Lewis, known for hits such as “Great Balls of Fire” and “Whole Lotta Shakin’ Goin’ On,” died Oct. 28 at his Mississippi home, south of Memphis, Tennessee. He was 87.
Saturday’s funeral service is set for 11 a.m. at Young’s Funeral Home in Ferriday, the town where he was born, family members said. A private burial will follow. At 1 p.m., a celebration of life is planned at the Arcade Theater, also in Ferriday.
Lewis, who called himself “The Killer,” was the last survivor of a generation of artists that rewrote music history, a group that included Elvis Presley, Chuck Berry and Little Richard.
After his personal life blew up in the late 1950s following news of his marriage to his cousin, 13-year-old — possibly even 12-year-old — Myra Gale Brown, while still married to his previous wife, the piano player and rock rebel was blacklisted from radio and his earnings dropped to virtually nothing. Over the following decades, Lewis struggled with drug and alcohol abuse, legal disputes and physical illness.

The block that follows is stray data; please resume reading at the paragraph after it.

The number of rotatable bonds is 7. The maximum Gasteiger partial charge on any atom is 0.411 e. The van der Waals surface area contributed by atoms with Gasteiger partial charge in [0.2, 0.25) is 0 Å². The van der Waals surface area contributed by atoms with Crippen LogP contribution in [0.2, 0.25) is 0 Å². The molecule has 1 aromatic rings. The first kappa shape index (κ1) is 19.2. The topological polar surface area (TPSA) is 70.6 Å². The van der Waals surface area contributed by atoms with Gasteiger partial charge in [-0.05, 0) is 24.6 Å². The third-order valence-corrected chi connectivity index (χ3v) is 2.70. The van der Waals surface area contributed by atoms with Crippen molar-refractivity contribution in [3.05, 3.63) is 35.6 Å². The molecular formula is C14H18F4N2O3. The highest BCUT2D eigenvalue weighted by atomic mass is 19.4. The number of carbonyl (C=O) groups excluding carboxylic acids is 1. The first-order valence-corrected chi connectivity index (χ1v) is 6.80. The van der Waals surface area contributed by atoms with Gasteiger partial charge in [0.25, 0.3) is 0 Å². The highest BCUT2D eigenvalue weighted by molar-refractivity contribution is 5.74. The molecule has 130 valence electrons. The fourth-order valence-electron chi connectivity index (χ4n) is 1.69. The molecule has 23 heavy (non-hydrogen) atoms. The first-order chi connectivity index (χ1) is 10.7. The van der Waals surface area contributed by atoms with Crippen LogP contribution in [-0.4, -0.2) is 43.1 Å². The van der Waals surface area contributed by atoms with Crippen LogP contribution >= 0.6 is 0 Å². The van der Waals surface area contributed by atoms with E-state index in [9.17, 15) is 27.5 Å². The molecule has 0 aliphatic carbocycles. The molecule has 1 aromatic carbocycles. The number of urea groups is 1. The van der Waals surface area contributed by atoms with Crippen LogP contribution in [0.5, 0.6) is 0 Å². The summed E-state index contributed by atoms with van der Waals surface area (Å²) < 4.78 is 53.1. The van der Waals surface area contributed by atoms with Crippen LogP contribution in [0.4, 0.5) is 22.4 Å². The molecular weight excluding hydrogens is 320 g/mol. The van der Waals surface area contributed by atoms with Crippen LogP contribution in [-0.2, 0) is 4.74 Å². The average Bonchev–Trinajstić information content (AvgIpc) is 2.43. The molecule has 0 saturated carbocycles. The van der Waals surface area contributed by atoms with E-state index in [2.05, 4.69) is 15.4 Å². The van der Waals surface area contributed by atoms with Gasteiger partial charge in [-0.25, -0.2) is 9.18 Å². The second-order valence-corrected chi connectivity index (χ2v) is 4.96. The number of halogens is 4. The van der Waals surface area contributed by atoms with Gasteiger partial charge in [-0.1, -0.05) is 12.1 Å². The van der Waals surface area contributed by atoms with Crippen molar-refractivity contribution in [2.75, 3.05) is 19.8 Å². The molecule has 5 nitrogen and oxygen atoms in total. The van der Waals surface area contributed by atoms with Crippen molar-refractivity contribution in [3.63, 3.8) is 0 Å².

In the 1960s, Lewis reinvented himself as a country performer and the music industry eventually forgave him. He had a run of top 10 country hits from 1967 to 1970, including “She Still Comes Around” and “What’s Made Milwaukee Famous (Has Made a Loser Out of Me).”
Lewis was the cousin of TV evangelist Jimmy Swaggart and country star Mickey Gilley. Swaggart and Lewis released “The Boys From Ferriday,” a gospel album, earlier this year. Swaggart will officiate at his funeral service.
In 1986, along with Elvis, Berry and others, he was in the inaugural class of inductees for the Rock & Roll Hall of Fame and joined the Country Hall of Fame this year. His life and music was reintroduced to younger fans in the 1989 biopic “Great Balls of Fire,” starring Dennis Quaid, and Ethan Coen’s 2022 documentary “Trouble in Mind.”
A 2010 Broadway music, “Million Dollar Quartet,” was inspired by a recording session that featured Lewis, Elvis, Carl Perkins and Johnny Cash.
Lewis won a Grammy in 1987 as part of an interview album that was cited for best spoken word recording, and he received a lifetime achievement Grammy in 2005.
The following year, “Whole Lotta Shakin’” was selected for the Library of Congress’ National Recording Registry, whose board praised the “propulsive boogie piano that was perfectly complemented by the drive of J.M. Van Eaton’s energetic drumming. The listeners to the recording, like Lewis himself, had a hard time remaining seated during the performance.”
Associated Press writer Hillel Italie contributed to this report.